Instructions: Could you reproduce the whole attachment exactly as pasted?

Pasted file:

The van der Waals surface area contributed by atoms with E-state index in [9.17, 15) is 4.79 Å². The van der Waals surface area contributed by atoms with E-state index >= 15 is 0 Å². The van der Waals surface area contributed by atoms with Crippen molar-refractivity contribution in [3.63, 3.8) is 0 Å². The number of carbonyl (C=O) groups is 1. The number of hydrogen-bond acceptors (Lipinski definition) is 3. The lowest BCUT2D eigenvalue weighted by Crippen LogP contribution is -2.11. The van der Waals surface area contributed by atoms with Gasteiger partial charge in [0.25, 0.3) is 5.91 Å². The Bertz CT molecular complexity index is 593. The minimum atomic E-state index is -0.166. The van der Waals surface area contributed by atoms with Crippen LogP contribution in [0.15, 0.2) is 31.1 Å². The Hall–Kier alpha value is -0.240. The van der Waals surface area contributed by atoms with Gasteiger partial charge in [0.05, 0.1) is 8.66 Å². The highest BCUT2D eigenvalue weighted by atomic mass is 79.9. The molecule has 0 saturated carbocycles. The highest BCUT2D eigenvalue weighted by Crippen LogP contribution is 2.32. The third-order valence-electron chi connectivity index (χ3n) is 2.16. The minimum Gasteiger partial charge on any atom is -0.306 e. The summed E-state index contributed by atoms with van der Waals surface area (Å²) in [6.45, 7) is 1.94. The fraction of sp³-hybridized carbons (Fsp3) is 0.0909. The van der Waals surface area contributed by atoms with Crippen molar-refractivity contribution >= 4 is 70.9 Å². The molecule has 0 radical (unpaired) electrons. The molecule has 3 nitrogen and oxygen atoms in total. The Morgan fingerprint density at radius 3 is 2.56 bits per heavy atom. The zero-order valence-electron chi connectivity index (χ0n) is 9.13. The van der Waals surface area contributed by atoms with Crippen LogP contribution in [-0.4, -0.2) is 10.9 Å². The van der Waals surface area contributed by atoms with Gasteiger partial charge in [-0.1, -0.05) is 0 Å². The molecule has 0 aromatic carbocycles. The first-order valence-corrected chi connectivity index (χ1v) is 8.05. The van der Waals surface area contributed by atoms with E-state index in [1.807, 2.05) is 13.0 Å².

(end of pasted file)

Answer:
The van der Waals surface area contributed by atoms with E-state index in [9.17, 15) is 4.79 Å². The van der Waals surface area contributed by atoms with E-state index >= 15 is 0 Å². The van der Waals surface area contributed by atoms with Crippen molar-refractivity contribution in [3.63, 3.8) is 0 Å². The number of carbonyl (C=O) groups is 1. The number of hydrogen-bond acceptors (Lipinski definition) is 3. The lowest BCUT2D eigenvalue weighted by Crippen LogP contribution is -2.11. The van der Waals surface area contributed by atoms with Gasteiger partial charge in [0.25, 0.3) is 5.91 Å². The Bertz CT molecular complexity index is 593. The minimum atomic E-state index is -0.166. The van der Waals surface area contributed by atoms with Crippen LogP contribution in [0.15, 0.2) is 31.1 Å². The Hall–Kier alpha value is -0.240. The van der Waals surface area contributed by atoms with Gasteiger partial charge in [0.05, 0.1) is 8.66 Å². The highest BCUT2D eigenvalue weighted by atomic mass is 79.9. The molecule has 0 saturated carbocycles. The highest BCUT2D eigenvalue weighted by Crippen LogP contribution is 2.32. The third-order valence-electron chi connectivity index (χ3n) is 2.16. The minimum Gasteiger partial charge on any atom is -0.306 e. The summed E-state index contributed by atoms with van der Waals surface area (Å²) in [6.45, 7) is 1.94. The fraction of sp³-hybridized carbons (Fsp3) is 0.0909. The van der Waals surface area contributed by atoms with Crippen molar-refractivity contribution >= 4 is 70.9 Å². The molecule has 0 radical (unpaired) electrons. The molecule has 3 nitrogen and oxygen atoms in total. The Morgan fingerprint density at radius 3 is 2.56 bits per heavy atom. The zero-order valence-electron chi connectivity index (χ0n) is 9.13. The van der Waals surface area contributed by atoms with Crippen LogP contribution in [-0.4, -0.2) is 10.9 Å². The van der Waals surface area contributed by atoms with Gasteiger partial charge in [-0.1, -0.05) is 0 Å². The molecule has 0 aromatic carbocycles. The first-order valence-corrected chi connectivity index (χ1v) is 8.05. The van der Waals surface area contributed by atoms with E-state index in [1.807, 2.05) is 13.0 Å².